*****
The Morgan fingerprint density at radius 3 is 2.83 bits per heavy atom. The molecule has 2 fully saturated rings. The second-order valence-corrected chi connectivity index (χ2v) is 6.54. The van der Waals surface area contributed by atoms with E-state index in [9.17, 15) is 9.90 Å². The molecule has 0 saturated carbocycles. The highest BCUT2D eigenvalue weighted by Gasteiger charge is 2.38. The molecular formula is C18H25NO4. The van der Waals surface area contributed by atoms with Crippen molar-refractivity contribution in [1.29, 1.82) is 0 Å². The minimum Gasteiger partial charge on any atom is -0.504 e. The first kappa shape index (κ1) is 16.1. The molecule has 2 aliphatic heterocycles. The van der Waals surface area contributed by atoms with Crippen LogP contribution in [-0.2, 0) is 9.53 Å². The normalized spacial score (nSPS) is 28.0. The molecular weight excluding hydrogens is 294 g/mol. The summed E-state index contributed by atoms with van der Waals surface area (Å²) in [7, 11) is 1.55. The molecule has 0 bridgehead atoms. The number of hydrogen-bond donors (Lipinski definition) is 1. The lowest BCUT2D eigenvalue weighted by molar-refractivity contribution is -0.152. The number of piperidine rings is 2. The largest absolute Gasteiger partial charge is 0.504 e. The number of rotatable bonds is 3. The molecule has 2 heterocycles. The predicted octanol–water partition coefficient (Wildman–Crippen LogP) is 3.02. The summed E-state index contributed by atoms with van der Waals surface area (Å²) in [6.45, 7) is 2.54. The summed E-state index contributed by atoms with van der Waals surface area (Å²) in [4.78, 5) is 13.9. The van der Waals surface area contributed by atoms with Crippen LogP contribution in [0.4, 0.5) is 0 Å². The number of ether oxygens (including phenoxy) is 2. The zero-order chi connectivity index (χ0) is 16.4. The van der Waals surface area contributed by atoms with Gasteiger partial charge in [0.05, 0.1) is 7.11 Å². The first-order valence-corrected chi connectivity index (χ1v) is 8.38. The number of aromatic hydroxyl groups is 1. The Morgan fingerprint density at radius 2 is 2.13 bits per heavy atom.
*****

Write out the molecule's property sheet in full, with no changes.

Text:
The Morgan fingerprint density at radius 3 is 2.83 bits per heavy atom. The molecule has 2 fully saturated rings. The second-order valence-corrected chi connectivity index (χ2v) is 6.54. The van der Waals surface area contributed by atoms with E-state index in [9.17, 15) is 9.90 Å². The molecule has 0 saturated carbocycles. The highest BCUT2D eigenvalue weighted by Gasteiger charge is 2.38. The molecular formula is C18H25NO4. The van der Waals surface area contributed by atoms with Crippen molar-refractivity contribution in [1.29, 1.82) is 0 Å². The minimum Gasteiger partial charge on any atom is -0.504 e. The first kappa shape index (κ1) is 16.1. The molecule has 2 aliphatic heterocycles. The van der Waals surface area contributed by atoms with Crippen LogP contribution in [-0.2, 0) is 9.53 Å². The normalized spacial score (nSPS) is 28.0. The molecular weight excluding hydrogens is 294 g/mol. The summed E-state index contributed by atoms with van der Waals surface area (Å²) in [7, 11) is 1.55. The molecule has 0 bridgehead atoms. The number of hydrogen-bond donors (Lipinski definition) is 1. The lowest BCUT2D eigenvalue weighted by molar-refractivity contribution is -0.152. The number of piperidine rings is 2. The largest absolute Gasteiger partial charge is 0.504 e. The number of rotatable bonds is 3. The molecule has 2 heterocycles. The predicted octanol–water partition coefficient (Wildman–Crippen LogP) is 3.02. The summed E-state index contributed by atoms with van der Waals surface area (Å²) in [6.45, 7) is 2.54. The summed E-state index contributed by atoms with van der Waals surface area (Å²) in [4.78, 5) is 13.9. The van der Waals surface area contributed by atoms with Crippen LogP contribution in [0.4, 0.5) is 0 Å². The number of ether oxygens (including phenoxy) is 2. The zero-order chi connectivity index (χ0) is 16.4. The van der Waals surface area contributed by atoms with Gasteiger partial charge in [0.05, 0.1) is 7.11 Å². The first-order valence-corrected chi connectivity index (χ1v) is 8.38. The number of aromatic hydroxyl groups is 1. The Morgan fingerprint density at radius 2 is 2.13 bits per heavy atom.